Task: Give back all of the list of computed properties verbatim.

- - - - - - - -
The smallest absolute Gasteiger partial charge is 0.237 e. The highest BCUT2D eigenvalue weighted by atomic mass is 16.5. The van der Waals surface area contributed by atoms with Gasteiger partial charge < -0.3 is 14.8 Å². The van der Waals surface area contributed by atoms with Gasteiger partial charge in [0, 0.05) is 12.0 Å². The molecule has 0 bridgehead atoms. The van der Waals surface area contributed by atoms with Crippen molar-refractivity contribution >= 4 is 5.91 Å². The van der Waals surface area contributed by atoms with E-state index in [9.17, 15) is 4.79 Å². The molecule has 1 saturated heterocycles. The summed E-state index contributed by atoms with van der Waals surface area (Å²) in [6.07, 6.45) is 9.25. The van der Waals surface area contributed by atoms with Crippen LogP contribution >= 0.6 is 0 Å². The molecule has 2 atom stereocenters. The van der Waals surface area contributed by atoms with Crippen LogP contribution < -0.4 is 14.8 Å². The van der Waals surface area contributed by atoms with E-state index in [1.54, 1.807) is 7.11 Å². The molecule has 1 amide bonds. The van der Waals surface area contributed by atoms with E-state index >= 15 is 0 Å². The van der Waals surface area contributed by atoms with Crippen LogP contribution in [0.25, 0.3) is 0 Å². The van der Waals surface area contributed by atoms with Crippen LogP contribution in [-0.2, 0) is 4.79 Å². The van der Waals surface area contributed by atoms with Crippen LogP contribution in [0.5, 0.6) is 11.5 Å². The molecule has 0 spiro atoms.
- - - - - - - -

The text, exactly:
The smallest absolute Gasteiger partial charge is 0.237 e. The highest BCUT2D eigenvalue weighted by atomic mass is 16.5. The van der Waals surface area contributed by atoms with Gasteiger partial charge < -0.3 is 14.8 Å². The van der Waals surface area contributed by atoms with Gasteiger partial charge in [0, 0.05) is 12.0 Å². The molecule has 0 bridgehead atoms. The van der Waals surface area contributed by atoms with Crippen molar-refractivity contribution >= 4 is 5.91 Å². The van der Waals surface area contributed by atoms with E-state index in [9.17, 15) is 4.79 Å². The molecule has 1 saturated heterocycles. The summed E-state index contributed by atoms with van der Waals surface area (Å²) in [6.07, 6.45) is 9.25. The van der Waals surface area contributed by atoms with Crippen LogP contribution >= 0.6 is 0 Å². The molecule has 2 atom stereocenters. The van der Waals surface area contributed by atoms with Crippen LogP contribution < -0.4 is 14.8 Å². The van der Waals surface area contributed by atoms with E-state index in [1.54, 1.807) is 7.11 Å². The molecule has 1 amide bonds. The van der Waals surface area contributed by atoms with E-state index >= 15 is 0 Å². The van der Waals surface area contributed by atoms with Crippen LogP contribution in [0.25, 0.3) is 0 Å². The van der Waals surface area contributed by atoms with Crippen LogP contribution in [-0.2, 0) is 4.79 Å². The van der Waals surface area contributed by atoms with Crippen LogP contribution in [0.5, 0.6) is 11.5 Å². The molecule has 0 spiro atoms.